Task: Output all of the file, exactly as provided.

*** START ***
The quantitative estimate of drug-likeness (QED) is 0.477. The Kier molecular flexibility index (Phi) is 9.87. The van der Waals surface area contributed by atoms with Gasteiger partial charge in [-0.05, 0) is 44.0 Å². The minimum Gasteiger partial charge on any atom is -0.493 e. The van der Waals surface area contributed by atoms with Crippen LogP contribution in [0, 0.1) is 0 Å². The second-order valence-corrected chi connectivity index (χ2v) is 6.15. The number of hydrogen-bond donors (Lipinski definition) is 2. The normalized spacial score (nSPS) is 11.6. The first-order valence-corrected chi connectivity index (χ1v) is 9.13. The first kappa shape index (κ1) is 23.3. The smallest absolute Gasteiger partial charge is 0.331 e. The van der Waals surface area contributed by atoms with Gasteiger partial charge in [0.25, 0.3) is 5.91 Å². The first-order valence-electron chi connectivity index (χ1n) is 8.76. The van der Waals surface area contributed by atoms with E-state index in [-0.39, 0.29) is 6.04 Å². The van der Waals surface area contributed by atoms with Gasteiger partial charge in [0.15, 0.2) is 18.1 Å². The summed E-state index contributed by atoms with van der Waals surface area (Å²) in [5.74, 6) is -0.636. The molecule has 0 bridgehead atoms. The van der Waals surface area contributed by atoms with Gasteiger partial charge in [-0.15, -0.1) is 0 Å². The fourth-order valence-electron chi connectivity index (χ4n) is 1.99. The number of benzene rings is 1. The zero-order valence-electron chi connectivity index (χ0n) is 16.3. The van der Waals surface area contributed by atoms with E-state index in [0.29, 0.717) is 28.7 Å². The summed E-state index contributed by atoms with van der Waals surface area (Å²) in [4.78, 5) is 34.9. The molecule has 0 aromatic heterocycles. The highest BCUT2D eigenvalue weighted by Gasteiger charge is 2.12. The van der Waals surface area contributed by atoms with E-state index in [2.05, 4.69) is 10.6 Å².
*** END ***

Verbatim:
The quantitative estimate of drug-likeness (QED) is 0.477. The Kier molecular flexibility index (Phi) is 9.87. The van der Waals surface area contributed by atoms with Gasteiger partial charge in [-0.05, 0) is 44.0 Å². The minimum Gasteiger partial charge on any atom is -0.493 e. The van der Waals surface area contributed by atoms with Crippen LogP contribution in [0, 0.1) is 0 Å². The second-order valence-corrected chi connectivity index (χ2v) is 6.15. The number of hydrogen-bond donors (Lipinski definition) is 2. The normalized spacial score (nSPS) is 11.6. The first-order valence-corrected chi connectivity index (χ1v) is 9.13. The first kappa shape index (κ1) is 23.3. The smallest absolute Gasteiger partial charge is 0.331 e. The van der Waals surface area contributed by atoms with Gasteiger partial charge in [0.25, 0.3) is 5.91 Å². The first-order valence-electron chi connectivity index (χ1n) is 8.76. The van der Waals surface area contributed by atoms with E-state index in [-0.39, 0.29) is 6.04 Å². The van der Waals surface area contributed by atoms with Gasteiger partial charge in [0.15, 0.2) is 18.1 Å². The summed E-state index contributed by atoms with van der Waals surface area (Å²) in [5.74, 6) is -0.636. The molecule has 0 bridgehead atoms. The van der Waals surface area contributed by atoms with Gasteiger partial charge in [-0.15, -0.1) is 0 Å². The fourth-order valence-electron chi connectivity index (χ4n) is 1.99. The number of benzene rings is 1. The zero-order valence-electron chi connectivity index (χ0n) is 16.3. The van der Waals surface area contributed by atoms with E-state index in [0.29, 0.717) is 28.7 Å². The summed E-state index contributed by atoms with van der Waals surface area (Å²) in [4.78, 5) is 34.9. The molecule has 0 aromatic heterocycles. The highest BCUT2D eigenvalue weighted by Gasteiger charge is 2.12. The van der Waals surface area contributed by atoms with E-state index in [2.05, 4.69) is 10.6 Å².